From Ghana, to Townsville to Brisbane : Natasha Robinson

Natasha Robinson was born in Ghana, West Africa.

Travelling back and forward between Australia and Ghana for the first couple of years with her Dad who is from New Zealand (mainly to watch the Wiggles in concert). Natasha made the permanent move to Townsville at the age of 4 where she grew up on a 100 acre block.  Tash was used to having jet-skis, motorbikes and scrap cars to drive around in for fun.

Family Life

Tash is the oldest of four children, she has a younger brother (18) and twin sisters (14). With her Dad in New Zealand and having not seen her mum in 18 years since she left Ghana. Tash’s family live all over the world, so she relies on her Netball family to be her support network, and with each team she is a part of she works hard to build friendships that are deeper than surface level.

How important is your grandma to you? What role did she have in your upbringing?
My Grandma is my biggest hype girl and inspiration. She was already 60 years old when she started raising me as a 4 year old and taught me to be kind and understand that I should never accept racism.

“Granny put me on a leash cause I was too fast and she didn’t want me to get run over by a car.”

What barriers did you face growing up?

The distance from the farm to Netball was challenging. My grandma took me to netball every week for the first year that I played and would sit in the car reading or doing sudoku while I trained as it was too far to go home and back.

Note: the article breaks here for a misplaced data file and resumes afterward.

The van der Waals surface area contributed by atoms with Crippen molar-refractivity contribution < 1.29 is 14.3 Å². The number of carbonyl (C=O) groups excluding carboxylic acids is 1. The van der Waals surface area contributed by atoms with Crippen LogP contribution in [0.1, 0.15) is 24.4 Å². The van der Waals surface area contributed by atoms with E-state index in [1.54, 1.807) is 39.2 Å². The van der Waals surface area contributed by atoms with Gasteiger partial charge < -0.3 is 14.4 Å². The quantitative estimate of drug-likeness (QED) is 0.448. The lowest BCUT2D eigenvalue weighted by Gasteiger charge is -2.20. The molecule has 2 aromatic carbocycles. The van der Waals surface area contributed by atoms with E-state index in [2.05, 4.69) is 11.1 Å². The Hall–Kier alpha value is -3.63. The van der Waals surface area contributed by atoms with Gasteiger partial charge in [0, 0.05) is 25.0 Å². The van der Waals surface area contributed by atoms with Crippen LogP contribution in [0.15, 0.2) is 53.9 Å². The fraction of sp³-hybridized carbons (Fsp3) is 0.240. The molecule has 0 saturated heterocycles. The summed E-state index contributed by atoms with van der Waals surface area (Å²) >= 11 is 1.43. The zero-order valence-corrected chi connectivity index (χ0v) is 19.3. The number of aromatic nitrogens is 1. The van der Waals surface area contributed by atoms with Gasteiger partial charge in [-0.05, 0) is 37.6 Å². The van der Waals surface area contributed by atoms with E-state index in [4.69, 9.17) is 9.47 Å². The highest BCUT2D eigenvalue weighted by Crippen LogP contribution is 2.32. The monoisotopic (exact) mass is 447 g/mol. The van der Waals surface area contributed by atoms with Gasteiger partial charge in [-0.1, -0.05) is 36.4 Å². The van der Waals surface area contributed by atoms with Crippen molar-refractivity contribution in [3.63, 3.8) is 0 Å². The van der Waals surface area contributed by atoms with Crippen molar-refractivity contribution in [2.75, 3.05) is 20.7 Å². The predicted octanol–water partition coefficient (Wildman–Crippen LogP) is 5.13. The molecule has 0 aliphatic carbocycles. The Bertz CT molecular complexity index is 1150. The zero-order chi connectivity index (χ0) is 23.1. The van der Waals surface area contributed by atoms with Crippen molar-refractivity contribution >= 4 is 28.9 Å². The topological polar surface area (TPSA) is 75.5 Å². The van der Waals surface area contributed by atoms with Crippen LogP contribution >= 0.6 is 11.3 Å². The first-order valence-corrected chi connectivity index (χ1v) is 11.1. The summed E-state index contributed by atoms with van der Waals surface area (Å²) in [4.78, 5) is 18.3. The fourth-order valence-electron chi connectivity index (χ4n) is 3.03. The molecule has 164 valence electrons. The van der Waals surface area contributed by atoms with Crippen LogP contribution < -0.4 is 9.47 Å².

For morning trainings, my brother and granny would sit at Hungry Jacks for an hour and a half until school started.
The North Queensland community played a massive role in allowing me to continue Netball. For the two years that I was in boarding school, friends would drive out of their way to come and get me to play Netball. When I returned to being a day student, people would either let me stay at their house or my coach would drive the one hour return trip to get me home. This meant that she wouldn’t get home until 10:30pm herself.
My Dad also worked away for most of my childhood in Africa. His roster was 6 months on, 1 month off when I was in Grade 1. This then changed to 3 months on and 1 month off.

I wish he could’ve seen me play as a kid.

Did you make a representative team when you were young?

I played one year of representative netball in 2011 and stopped after that to reduce the constant driving for my Grandma. My next rep team was in 2017 when I moved to Brisbane. I think it’s important for young athletes to know that you can start late and still have success and reach your goals.

What athletes do you idolise and why? 

My favourite athlete is LeBron James. At 37, he is still dominating in Basketball and is so unproblematic off the court – with no major scandals, making him an incredible role model. I am an fan of any black athlete as it excites me to see the representation of people of colour in any space.

What is your favourite quote? 

“Life’s most persistent and urgent question is, ‘What are you doing for others?’ Martin Luther King Jnr.

Natasha is going into her last year of studying Secondary Education and has now been a long time Tiger.